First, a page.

• Be sceptical. Do a reverse image search and if you see the same image of tickets or proof of purchase on other websites, it’s probably a scam.
  • Consider paying for tickets via credit card. Private sales don’t offer buyers any protection if the ticket isn’t real.

Overcharging or wrong charging scams play on distraction and a lack of detail.

Overcharging or wrong charge scams

How the scam works

Taxis, rideshares, restaurants, currency exchanges and visas are ripe for overcharging scams. While you are legitimately using and paying for a service, these scams are all about stretching the cost that little bit more in the hope that you won’t notice.

“We’ll always do what we can but it’s often very hard to recover money once it’s in a criminal’s account. That’s why we need to stop the crime before it happens,” Mr Sheehan said.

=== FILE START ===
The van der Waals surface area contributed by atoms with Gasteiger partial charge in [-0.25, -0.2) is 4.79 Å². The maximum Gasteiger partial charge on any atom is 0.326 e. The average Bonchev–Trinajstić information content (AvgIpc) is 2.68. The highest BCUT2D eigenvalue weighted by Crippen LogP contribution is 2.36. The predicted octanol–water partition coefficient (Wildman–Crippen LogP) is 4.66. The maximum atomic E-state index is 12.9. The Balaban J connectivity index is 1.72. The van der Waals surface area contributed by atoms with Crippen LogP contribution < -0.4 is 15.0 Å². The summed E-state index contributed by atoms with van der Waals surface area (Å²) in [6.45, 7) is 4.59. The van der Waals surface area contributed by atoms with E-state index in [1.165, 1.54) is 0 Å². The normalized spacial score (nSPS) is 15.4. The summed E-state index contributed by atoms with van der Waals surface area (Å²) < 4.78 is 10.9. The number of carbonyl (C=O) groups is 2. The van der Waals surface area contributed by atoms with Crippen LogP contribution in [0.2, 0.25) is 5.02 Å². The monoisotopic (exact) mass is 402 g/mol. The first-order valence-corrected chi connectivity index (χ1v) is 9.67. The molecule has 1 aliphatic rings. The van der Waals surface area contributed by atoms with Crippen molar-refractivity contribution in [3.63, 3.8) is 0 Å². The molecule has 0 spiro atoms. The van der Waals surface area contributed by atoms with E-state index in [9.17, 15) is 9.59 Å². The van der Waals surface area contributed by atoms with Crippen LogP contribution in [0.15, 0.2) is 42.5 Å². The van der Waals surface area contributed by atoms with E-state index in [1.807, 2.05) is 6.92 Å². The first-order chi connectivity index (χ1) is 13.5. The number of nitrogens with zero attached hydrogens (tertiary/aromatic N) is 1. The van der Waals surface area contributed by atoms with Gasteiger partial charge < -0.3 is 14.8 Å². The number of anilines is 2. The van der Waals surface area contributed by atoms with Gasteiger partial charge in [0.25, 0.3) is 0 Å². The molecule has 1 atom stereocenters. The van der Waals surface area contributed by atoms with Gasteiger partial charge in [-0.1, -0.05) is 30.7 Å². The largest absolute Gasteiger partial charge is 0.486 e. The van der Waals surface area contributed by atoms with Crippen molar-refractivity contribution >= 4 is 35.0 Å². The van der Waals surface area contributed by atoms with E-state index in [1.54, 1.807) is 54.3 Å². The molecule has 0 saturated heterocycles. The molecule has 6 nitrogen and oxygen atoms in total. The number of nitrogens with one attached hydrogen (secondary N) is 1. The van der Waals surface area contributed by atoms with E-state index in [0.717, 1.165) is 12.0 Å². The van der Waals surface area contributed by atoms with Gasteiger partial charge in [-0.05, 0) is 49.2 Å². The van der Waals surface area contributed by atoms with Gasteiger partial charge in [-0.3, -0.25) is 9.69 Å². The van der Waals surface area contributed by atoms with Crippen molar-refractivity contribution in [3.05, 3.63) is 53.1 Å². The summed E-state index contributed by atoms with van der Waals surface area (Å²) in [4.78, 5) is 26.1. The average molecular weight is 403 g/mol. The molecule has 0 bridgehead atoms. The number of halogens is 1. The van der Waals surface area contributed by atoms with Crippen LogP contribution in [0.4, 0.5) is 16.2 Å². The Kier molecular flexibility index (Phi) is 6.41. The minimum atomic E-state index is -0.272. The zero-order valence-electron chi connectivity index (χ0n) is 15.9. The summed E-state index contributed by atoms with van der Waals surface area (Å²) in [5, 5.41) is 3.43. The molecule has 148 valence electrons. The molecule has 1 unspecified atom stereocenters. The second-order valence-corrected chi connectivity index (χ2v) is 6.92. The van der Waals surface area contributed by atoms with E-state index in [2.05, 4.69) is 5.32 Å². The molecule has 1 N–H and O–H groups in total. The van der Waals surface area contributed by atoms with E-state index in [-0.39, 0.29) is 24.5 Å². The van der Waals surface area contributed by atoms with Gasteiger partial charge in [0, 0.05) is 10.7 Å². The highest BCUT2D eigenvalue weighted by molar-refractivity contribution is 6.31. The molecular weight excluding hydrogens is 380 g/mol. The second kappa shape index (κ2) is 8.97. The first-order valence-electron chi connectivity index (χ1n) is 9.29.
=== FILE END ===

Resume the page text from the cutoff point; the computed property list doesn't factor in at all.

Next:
Red flags to look for

  • Claims the taxi metre isn’t working or certain routes are busy or streets are closed.
  • Restaurants and bars in tourist hot spots insisting there’s a mandatory tip or the cost of basic items like mineral water seem higher than you’d expect.
  • The bill includes overpriced dishes that never arrive at the table.
  • Distraction and double counting at currency exchanges.
  • Websites for currency exchanges or visas that are sponsored search results.
  • Websites with unusual URLs. For example the URL contains numbers in place of a letter (eg one instead of L), a variation or slight misalignment of the brand or service’s name with the addition of an unnecessary or descriptive word like “official”.

How to protect yourself

  • Only catch a taxi or a rideshare from designated, signed areas and check the meter is working before the trip begins.
  • Research the route in advance so you’ve got a sense of how much the trip will cost and how long it should take.
  • Be mindful of sharing with the driver if it’s your first time in a country or city.
  • Always double check the bill or meter before paying.
  • Research the exchange rate in advance and count the money carefully before you leave the money exchange or shop.
  • The same goes for researching the cost of visas. Check the Smart Traveller and local Australian embassy websites as a starting point. If a website doesn’t seem quite right, type the website address in directly and independently rather than clicking on a link to access it.